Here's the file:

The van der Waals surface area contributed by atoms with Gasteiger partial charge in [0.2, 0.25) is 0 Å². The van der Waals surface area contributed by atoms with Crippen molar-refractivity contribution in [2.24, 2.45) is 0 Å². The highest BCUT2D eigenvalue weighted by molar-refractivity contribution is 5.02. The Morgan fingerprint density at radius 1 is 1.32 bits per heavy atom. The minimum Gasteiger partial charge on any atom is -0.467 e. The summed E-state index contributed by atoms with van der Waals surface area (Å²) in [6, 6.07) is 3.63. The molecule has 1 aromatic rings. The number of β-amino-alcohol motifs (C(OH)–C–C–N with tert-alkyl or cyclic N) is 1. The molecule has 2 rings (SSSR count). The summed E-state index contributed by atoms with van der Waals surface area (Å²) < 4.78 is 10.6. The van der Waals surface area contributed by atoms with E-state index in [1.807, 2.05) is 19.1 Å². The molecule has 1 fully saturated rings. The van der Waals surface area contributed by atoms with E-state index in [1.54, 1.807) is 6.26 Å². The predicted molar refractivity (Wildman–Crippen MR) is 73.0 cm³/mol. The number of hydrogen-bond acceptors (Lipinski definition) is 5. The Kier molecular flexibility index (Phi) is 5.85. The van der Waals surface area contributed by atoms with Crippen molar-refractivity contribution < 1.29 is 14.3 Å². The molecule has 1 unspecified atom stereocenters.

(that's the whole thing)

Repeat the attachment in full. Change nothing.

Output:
The van der Waals surface area contributed by atoms with Gasteiger partial charge in [0.2, 0.25) is 0 Å². The van der Waals surface area contributed by atoms with Crippen molar-refractivity contribution in [2.24, 2.45) is 0 Å². The highest BCUT2D eigenvalue weighted by molar-refractivity contribution is 5.02. The Morgan fingerprint density at radius 1 is 1.32 bits per heavy atom. The minimum Gasteiger partial charge on any atom is -0.467 e. The summed E-state index contributed by atoms with van der Waals surface area (Å²) in [6, 6.07) is 3.63. The molecule has 1 aromatic rings. The number of β-amino-alcohol motifs (C(OH)–C–C–N with tert-alkyl or cyclic N) is 1. The molecule has 2 rings (SSSR count). The summed E-state index contributed by atoms with van der Waals surface area (Å²) < 4.78 is 10.6. The van der Waals surface area contributed by atoms with E-state index in [1.807, 2.05) is 19.1 Å². The molecule has 1 fully saturated rings. The van der Waals surface area contributed by atoms with E-state index in [1.54, 1.807) is 6.26 Å². The predicted molar refractivity (Wildman–Crippen MR) is 73.0 cm³/mol. The number of hydrogen-bond acceptors (Lipinski definition) is 5. The Kier molecular flexibility index (Phi) is 5.85. The van der Waals surface area contributed by atoms with Crippen molar-refractivity contribution < 1.29 is 14.3 Å². The molecule has 1 unspecified atom stereocenters.